Visceral Tissue Expansion In Urinary Tract

Tissue expansion techniques have also successfully been used in genitourinary tract tissues in the experimental setting (30-33). In 1996, Lailas and colleagues (31) initially reported chronic ureteral expansion for subsequent open ureterocystoplasty in a rabbit model. Ten rabbits underwent unilateral ligation at the ureterovesical junction and ipsilateral nephrectomy. A silicone catheter was placed into the proximal ureter and connected to a titanium injection port, which was placed subcutaneously at the level of costal margin. Two weeks later a saline antibiotic was injected in the port daily, limited by the pressure in the system. Within six weeks, the ureter was opened longitudinally on the anterior aspect, reconfigured into a U-shaped patch, anastomosed to the bladder and covered with an omental flap. A suprapubic tube was placed for 10 days after the procedure. After six months the animals were euthanized. The cystogram showed a mean increase of 260% in the bladder capacity. Urodynamic studies were compatible with a low-pressure, high-capacity bladder. In 1998, Ikeguchi and associates (32) performed chronic segmental ureteral expansion in eight pigs. A latex balloon was located in the distal ureter inserted through the renal parenchyma open surgically. A 10F Malecot nephrostomy was also placed. Daily ureteral dilation (150-1000 mL) was performed with 1-50 cm3 daily over a period of 2-4 weeks, with no anesthesia required. After this, an open ureterocystoplasty and reconstruction of the ipsilateral ureter were performed. A transurethral catheter was maintained for one week. Cystograms revealed an increased bladder capacity. The animals were sacrificed after four weeks, and the histological sections showed preservation of ureteral architecture with ephitelial regeneration. In 2003, we initially reported a completely minimally invasive approach for chronic ureteral balloon expansion followed by laparoscopic augmentation ureterocystoplasty in a survival porcine model (30).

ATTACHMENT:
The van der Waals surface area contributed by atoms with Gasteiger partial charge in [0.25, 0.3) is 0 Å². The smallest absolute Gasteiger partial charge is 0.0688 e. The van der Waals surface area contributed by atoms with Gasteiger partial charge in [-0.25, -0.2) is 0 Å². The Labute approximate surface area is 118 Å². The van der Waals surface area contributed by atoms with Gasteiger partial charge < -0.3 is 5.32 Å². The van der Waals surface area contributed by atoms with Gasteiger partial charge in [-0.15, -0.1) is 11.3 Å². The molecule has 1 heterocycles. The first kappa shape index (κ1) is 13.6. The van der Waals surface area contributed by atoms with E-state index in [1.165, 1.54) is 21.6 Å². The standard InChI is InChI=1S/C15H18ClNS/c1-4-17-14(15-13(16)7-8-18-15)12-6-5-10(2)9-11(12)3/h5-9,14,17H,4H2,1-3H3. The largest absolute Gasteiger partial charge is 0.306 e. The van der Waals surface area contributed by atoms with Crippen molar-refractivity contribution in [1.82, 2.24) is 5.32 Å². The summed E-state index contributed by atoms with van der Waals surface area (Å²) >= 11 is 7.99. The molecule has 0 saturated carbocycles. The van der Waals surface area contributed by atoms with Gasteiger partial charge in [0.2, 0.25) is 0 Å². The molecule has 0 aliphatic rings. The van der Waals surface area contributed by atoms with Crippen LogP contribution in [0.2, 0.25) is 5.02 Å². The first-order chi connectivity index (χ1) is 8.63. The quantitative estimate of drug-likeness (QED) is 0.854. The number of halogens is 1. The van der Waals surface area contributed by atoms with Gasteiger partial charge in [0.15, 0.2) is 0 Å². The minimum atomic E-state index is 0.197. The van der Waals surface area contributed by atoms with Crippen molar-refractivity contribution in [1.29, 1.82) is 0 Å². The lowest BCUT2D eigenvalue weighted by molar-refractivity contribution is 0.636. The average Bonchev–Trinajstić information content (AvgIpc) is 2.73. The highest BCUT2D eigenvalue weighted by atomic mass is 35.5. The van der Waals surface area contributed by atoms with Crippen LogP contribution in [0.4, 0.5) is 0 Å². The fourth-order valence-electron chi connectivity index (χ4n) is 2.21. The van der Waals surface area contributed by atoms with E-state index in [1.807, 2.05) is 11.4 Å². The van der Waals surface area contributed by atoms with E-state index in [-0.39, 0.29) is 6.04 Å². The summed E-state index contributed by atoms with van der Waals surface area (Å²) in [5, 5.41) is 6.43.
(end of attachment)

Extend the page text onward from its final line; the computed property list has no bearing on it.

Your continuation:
The methodology of visceral tissue expansion in the genitourinary system has yet to be refined to a place where it can have a real practical use by urologists, to the extent that skin expansion has become an accepted part of plastic reconstructive surgery.

Although the potential for ureteral tissue expansion in the context of urinary tract reconstruction has been preliminarily explored, none of the investigators have taken the issue far enough to explore the cellular and molecular mechanism involved in visceral tissue expansion and remodeling.

Encouraged by the above principles and potential usefulness of expanded ureteral tissue, we have pursued development and proof of concept of a methodology that would enable us to obtain excess ureteral tissue with minimally invasive surgical techniques. The expanded ureteral tissue can be used in open or laparoscopic surgical techniques in a variety of reconstruction applications for the lower urinary tract. Further, our preliminary studies have provided stimulus for pursuit of biological markers possibly responsible for visceral tissue remodeling.

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